Robertson Scales Back Development

Mon April 07, 2008 - Southeast Edition
Construction Equipment Guide

VIRGINIA BEACH, Va. (AP) Religious broadcaster Pat Robertson is scaling back a plan to build upscale shops, offices and homes on 500 acres along the border of Virginia Beach and Chesapeake.

In 2006, consultants for Robertson’s Christian Broadcasting Network unveiled plans for a complex they said would rival suburban Richmond’s Short Pump Town Center, Norfolk’s MacArthur Center and Virginia Beach’s Town Center.

The plan hinged on an Interstate 64 interchange that the federal government has repeatedly rejected, so CBN is developing portions of the project on a smaller scale.

“Plan B is what you’re seeing now,” said Lowell Morse, CBN’s development consultant.

CBN is getting ready to build an office tower on the land, and the Virginia Beach Planning Commission has recommended approval of 150 homes on 46 acres (18.6 ha) of the parcel near Robertson’s Regent University.

The Virginia Beach City Council is scheduled to vote on the residential project on April 22.

CBN is still pursuing the interchange but making plans to develop the property without it, Morse said.

Without the interchange, CBN won’t be able to lure big-name, national tenants for retail space in the new Villages of Blenheim, Morse said. Restaurants, dry cleaners and “good local tenants” will instead occupy the space, he said.

CBN initially had asked Chesapeake and Virginia Beach officials to create an authority that would issue bonds to finance the road projects and use the increases in property and other taxes from the development to pay off the loans.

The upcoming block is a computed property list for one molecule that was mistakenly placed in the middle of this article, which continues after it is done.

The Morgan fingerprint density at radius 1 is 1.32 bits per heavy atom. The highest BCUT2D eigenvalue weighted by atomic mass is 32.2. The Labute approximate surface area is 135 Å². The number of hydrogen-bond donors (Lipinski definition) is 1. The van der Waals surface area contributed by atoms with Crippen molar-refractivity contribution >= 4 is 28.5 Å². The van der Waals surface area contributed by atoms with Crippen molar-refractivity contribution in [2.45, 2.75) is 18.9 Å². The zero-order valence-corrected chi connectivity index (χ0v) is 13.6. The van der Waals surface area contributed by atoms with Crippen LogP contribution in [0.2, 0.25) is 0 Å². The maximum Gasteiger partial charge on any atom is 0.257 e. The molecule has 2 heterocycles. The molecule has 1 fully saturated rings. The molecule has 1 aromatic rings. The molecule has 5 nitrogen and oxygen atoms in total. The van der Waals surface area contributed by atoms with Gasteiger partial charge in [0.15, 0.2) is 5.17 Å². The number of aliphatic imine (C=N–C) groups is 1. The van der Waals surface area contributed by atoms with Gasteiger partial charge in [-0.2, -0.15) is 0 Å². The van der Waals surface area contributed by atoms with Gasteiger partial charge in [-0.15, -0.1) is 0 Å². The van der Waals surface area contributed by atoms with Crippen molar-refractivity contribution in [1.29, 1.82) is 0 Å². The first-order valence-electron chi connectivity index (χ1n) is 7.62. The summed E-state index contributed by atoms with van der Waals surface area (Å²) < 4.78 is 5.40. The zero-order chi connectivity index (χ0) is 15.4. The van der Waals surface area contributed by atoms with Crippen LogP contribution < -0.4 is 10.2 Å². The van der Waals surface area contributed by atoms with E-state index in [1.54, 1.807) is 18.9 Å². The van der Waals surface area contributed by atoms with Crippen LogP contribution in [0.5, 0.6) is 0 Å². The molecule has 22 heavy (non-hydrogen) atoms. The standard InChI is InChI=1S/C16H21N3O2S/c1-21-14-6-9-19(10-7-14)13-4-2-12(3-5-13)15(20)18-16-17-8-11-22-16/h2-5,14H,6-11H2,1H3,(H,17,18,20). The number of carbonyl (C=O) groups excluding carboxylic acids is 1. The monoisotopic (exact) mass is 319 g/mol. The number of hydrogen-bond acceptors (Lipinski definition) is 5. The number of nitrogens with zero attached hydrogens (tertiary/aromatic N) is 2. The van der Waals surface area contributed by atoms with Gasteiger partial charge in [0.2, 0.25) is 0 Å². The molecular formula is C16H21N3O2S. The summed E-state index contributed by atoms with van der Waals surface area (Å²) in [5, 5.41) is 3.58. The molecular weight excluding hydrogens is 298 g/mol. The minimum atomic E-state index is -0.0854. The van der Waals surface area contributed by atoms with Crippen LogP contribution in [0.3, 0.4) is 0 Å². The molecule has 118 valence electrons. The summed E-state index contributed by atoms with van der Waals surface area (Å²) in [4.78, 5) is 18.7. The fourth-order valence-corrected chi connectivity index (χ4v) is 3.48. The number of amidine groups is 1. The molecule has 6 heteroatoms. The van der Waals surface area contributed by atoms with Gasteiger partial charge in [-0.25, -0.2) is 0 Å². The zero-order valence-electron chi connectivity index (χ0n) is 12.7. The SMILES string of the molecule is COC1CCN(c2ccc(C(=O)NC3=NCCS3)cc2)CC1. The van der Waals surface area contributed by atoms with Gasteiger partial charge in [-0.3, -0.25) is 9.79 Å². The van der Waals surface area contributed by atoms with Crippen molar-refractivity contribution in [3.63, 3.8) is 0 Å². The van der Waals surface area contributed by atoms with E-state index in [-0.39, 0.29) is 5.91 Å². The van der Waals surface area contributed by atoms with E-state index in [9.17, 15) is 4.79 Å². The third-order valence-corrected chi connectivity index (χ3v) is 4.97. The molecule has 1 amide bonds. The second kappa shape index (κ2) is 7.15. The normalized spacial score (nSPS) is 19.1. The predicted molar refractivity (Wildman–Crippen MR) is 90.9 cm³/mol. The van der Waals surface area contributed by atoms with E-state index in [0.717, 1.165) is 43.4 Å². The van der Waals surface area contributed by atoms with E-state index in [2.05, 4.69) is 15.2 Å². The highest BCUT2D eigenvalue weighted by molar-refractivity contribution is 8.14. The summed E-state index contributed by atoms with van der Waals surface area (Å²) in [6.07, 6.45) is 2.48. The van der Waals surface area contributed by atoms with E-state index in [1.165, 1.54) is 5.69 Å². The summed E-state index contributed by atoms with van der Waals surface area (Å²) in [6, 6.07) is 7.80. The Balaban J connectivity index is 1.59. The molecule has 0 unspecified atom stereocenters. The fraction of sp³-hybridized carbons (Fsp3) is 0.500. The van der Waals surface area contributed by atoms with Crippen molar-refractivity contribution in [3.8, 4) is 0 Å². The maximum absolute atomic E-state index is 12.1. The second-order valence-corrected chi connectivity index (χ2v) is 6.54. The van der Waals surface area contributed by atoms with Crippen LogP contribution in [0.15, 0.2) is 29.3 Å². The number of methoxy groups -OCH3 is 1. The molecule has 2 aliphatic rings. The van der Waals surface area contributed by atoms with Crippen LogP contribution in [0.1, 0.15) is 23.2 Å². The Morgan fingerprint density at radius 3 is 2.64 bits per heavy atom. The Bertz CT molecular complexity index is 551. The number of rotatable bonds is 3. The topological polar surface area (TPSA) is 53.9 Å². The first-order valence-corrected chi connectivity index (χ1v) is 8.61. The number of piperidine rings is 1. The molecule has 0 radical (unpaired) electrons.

Virginia Beach officials have told Morse in recent months that they do not want the city to incur additional debt for this project and encouraged CBN to study a special tax district without the city’s credit line.

Virginia Beach officials had encouraged CBN consultants to postpone asking for the rezoning on the 150-home proposal, called Fenwyck Forest, until a new master plan and transportation study were complete.

“We were getting this, and we were getting submissions to develop an office building,” said Stephen White, a Virginia Beach city planner. “You could end up with chaos and a traffic system that wouldn’t work.”

Morse said CBN is seeking city approval now because it has an agreement with its partner, WeldenField of Virginia LLC, and wants to have the homes ready when the housing market improves.

White said the planning department decided to recommend approval of the 150-home portion of the Villages of Blenheim because it was less than what CBN could currently develop on the site.

“We know they’re going to have to come back and rezone more of the property,” White said. “That’s where staff and the City Council can have some comfort and make sure it’s not going to be piece-mealed.”

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